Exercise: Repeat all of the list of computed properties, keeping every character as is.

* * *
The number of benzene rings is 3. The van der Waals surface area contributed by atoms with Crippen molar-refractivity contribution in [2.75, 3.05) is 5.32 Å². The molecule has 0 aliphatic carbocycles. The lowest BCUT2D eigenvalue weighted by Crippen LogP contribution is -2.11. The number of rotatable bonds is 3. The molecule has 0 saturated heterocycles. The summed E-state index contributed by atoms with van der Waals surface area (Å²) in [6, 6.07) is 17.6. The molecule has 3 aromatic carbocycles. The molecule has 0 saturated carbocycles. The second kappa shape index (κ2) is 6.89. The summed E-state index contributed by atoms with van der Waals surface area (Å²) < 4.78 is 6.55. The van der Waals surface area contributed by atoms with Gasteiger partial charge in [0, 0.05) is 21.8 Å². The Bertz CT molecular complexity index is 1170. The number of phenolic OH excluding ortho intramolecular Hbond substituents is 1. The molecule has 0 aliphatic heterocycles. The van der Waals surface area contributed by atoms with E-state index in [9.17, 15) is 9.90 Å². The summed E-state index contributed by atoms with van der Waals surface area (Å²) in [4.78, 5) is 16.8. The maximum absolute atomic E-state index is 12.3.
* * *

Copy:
The number of benzene rings is 3. The van der Waals surface area contributed by atoms with Crippen molar-refractivity contribution in [2.75, 3.05) is 5.32 Å². The molecule has 0 aliphatic carbocycles. The lowest BCUT2D eigenvalue weighted by Crippen LogP contribution is -2.11. The number of rotatable bonds is 3. The molecule has 0 saturated heterocycles. The summed E-state index contributed by atoms with van der Waals surface area (Å²) in [6, 6.07) is 17.6. The molecule has 3 aromatic carbocycles. The molecule has 0 saturated carbocycles. The second kappa shape index (κ2) is 6.89. The summed E-state index contributed by atoms with van der Waals surface area (Å²) < 4.78 is 6.55. The van der Waals surface area contributed by atoms with Gasteiger partial charge in [0, 0.05) is 21.8 Å². The Bertz CT molecular complexity index is 1170. The number of phenolic OH excluding ortho intramolecular Hbond substituents is 1. The molecule has 0 aliphatic heterocycles. The van der Waals surface area contributed by atoms with E-state index in [9.17, 15) is 9.90 Å². The summed E-state index contributed by atoms with van der Waals surface area (Å²) in [4.78, 5) is 16.8. The maximum absolute atomic E-state index is 12.3.